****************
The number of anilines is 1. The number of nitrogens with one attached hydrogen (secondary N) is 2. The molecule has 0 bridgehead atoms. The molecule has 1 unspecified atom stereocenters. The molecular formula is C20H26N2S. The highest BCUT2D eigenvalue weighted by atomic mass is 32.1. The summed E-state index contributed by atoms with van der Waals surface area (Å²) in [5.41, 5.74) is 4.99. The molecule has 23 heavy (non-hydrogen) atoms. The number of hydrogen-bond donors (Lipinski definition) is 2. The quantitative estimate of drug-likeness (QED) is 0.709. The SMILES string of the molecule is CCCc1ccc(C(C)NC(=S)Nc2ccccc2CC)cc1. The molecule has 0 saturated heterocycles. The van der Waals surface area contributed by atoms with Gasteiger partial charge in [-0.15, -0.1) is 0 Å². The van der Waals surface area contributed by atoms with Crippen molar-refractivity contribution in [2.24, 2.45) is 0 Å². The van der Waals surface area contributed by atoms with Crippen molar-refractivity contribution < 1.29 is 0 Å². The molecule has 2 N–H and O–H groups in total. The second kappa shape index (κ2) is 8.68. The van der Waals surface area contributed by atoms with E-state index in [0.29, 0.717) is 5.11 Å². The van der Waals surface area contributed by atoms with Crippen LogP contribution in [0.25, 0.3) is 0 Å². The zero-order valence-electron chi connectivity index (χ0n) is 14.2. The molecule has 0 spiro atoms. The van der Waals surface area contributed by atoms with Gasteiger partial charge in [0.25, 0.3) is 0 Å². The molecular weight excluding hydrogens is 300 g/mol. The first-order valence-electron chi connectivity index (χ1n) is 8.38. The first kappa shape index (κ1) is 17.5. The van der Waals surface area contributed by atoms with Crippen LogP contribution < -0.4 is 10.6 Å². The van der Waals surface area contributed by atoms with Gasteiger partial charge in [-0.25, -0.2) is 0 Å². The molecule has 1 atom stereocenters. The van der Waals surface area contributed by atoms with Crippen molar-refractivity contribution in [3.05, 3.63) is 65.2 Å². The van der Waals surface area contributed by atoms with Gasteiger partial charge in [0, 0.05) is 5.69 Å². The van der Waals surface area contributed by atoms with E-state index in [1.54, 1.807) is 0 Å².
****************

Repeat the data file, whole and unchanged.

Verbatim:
The number of anilines is 1. The number of nitrogens with one attached hydrogen (secondary N) is 2. The molecule has 0 bridgehead atoms. The molecule has 1 unspecified atom stereocenters. The molecular formula is C20H26N2S. The highest BCUT2D eigenvalue weighted by atomic mass is 32.1. The summed E-state index contributed by atoms with van der Waals surface area (Å²) in [5.41, 5.74) is 4.99. The molecule has 23 heavy (non-hydrogen) atoms. The number of hydrogen-bond donors (Lipinski definition) is 2. The quantitative estimate of drug-likeness (QED) is 0.709. The SMILES string of the molecule is CCCc1ccc(C(C)NC(=S)Nc2ccccc2CC)cc1. The molecule has 0 saturated heterocycles. The van der Waals surface area contributed by atoms with Gasteiger partial charge in [-0.15, -0.1) is 0 Å². The van der Waals surface area contributed by atoms with Crippen molar-refractivity contribution in [2.24, 2.45) is 0 Å². The van der Waals surface area contributed by atoms with Crippen molar-refractivity contribution < 1.29 is 0 Å². The molecule has 2 N–H and O–H groups in total. The second kappa shape index (κ2) is 8.68. The van der Waals surface area contributed by atoms with E-state index in [0.29, 0.717) is 5.11 Å². The van der Waals surface area contributed by atoms with Crippen LogP contribution in [0.25, 0.3) is 0 Å². The zero-order valence-electron chi connectivity index (χ0n) is 14.2. The molecule has 0 spiro atoms. The van der Waals surface area contributed by atoms with Gasteiger partial charge in [0.25, 0.3) is 0 Å². The molecular weight excluding hydrogens is 300 g/mol. The first-order valence-electron chi connectivity index (χ1n) is 8.38. The first kappa shape index (κ1) is 17.5. The van der Waals surface area contributed by atoms with Crippen LogP contribution < -0.4 is 10.6 Å². The van der Waals surface area contributed by atoms with Gasteiger partial charge in [-0.25, -0.2) is 0 Å². The molecule has 1 atom stereocenters. The van der Waals surface area contributed by atoms with Crippen molar-refractivity contribution in [3.05, 3.63) is 65.2 Å². The van der Waals surface area contributed by atoms with Gasteiger partial charge in [0, 0.05) is 5.69 Å². The van der Waals surface area contributed by atoms with E-state index in [1.54, 1.807) is 0 Å².